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From "TD - Sales International Holland B.V.">
Subject Re: htpasswd and different kinds of encryption
Date Tue, 08 Jan 2002 13:25:47 GMT
On Tuesday 08 January 2002 12:50, you wrote:

comments inline

> "TD - Sales International Holland B.V." wrote:
> > Could you please give me some starting hints on how to lock an account
> > after 3 times trying the wrong password? I work with .htaccess/.htpasswd
> > files and haven't seen anything like that option in the docs etc.
> You'd have to make a CGI script to handle this. The remote user's name
> is available in the environment variable REMOTE_USER so you could keep a
> count of times that user fails login (or if you check in the error_log,
> you always get a message; "user joe: authentication failure.." when a
> login fails). Then you could remove his entry from the password file.
> However, at the browser end, you wouldn't get a message "Sorry your 3
> tries are up" - you'd just get "retry" forever.

Hmm, I was under the assumption for the user to reach the document (it being 
html, php, cgi or whatever) he/she first had to have the password correct... 
but maybe I can find a tweak for the mod_auth for that or perhaps learn some 
C and tweak it a lil myself. Anyone already done this?

> > ... so I'm really weary (is that the word? :-))
> Probably "wary" (careful) - although you might be "weary" (tired) too
> :-)

thanks, albeit slowly nowadays my english vocabulary is still growing hehe

> > One other thing I'm
> > worried about is browser cache (not to mention the remembering of
> > username's/passwords. I have a password protected directory at home and
> > if my IE remembers the username/password I don't even see it's a password
> > protected part it just logs in BAD BAD BAD lousy security)..... You have
> > to close the browser for it to forget the password. Now people could log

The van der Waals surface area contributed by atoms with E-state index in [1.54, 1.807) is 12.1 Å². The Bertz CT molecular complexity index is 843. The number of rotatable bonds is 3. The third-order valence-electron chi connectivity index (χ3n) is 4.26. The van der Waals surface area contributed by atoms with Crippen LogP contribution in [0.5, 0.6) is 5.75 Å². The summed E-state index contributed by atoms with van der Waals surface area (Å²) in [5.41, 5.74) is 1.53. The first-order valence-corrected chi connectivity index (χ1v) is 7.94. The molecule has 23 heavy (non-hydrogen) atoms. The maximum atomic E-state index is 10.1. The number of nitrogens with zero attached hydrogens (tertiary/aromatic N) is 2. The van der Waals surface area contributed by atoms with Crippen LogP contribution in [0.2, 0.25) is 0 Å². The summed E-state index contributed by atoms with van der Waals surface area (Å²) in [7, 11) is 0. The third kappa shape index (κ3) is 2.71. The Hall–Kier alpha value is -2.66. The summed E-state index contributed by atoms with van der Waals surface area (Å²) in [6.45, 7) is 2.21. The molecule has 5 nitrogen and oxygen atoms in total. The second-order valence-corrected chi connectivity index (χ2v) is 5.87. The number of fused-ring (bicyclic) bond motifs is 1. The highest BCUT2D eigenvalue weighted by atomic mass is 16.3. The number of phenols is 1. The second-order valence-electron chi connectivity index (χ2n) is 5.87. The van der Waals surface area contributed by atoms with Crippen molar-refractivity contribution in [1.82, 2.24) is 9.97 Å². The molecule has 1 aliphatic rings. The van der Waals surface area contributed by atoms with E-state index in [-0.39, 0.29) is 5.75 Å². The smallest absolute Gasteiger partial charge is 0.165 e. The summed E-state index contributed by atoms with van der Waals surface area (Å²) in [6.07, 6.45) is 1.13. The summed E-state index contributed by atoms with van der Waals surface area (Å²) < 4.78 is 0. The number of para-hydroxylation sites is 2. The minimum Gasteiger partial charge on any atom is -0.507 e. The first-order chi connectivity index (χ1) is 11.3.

> > in and after that go to some other site. (say some news site or
> > something). Thinking there's no security issue here they just leave the
> > browser open and next day someone comes by but he/she can access or
> > password protected site without problems since it's still in the cache as
> > long as he/she doesn't close the browser. I consider this a huge security
> > "flaw" as well as the remembering. Any ways to eliminate these security
> > issues?
> If you log in to your unix station, do a bit of work then go for a
> coffee, when you come back and find you're still logged in, do you
> consider that a huge security flaw? Maybe you do, but it's the same
> thing. You provide the locking the mechanism but you have no control
> over how a user uses it. If someone wants to leave themself logged in
> you can't stop it.

Yes, but on a descent workstation I might come back to find out that I was 
either logged out automatically or a screensaver which is password protected 
might have popped-up. Besides that, the average user doesn't know about cache 
and probably assumes that the password needs to be reentered if they used the 
same browser to visit another site afterwards, which isn't true. Also, most 
people don't care about security anywhere else than on their own systems.

> Remember that the way HTTP works: every request for a page is a separate
> transaction and each one causes the server to send a 401 "authorisation
> required" message. So the browser MUST cache the user/pass or it would
> have to prompt the user for a password on every link and on every image
> loaded.

True, however, it would be cool if browsers implemented something (or perhaps 
an HTML option you can set with a time-out value) that the password would be 
uncached after like 10 mins or so, or maybe like 15 mins of inactivity. It 
still leaves a risk open but it would surely decrease possibilities. Also it 
would be nice to have an option to forbid the remembering of passwords, which 
I consider a bad option anyways. Auto completing forms is nice, but these 
things should NOT remember creditcard info and passwords. Especially credit 
card info is really dangerous (albeit not for me but the user him/herself)

> Anyway, if what your protecting is that secret - why put it on the web
> at all? It is much more likely to be stolen by a network snooper than by
> someone stealing a password from a browser cache. Don't worry about
> other people reading the screen - that's like sending someone a book and
> worrying about someone else reading it.

I don't care about other people reading the 'book', i would care if they'd 
rip pages out, modified text, etc... 

I'm just curious and I want to try to get this as secure as I can... Not only 
for the security itself, because on this project it isn't that much of an 
issue (but it IS an issue), but I like getting to know about security and 
it's a nice practice to do while I'm doing the project anyways.

Thanks for the reply :-)

> Rgds,
> Owen Boyle.
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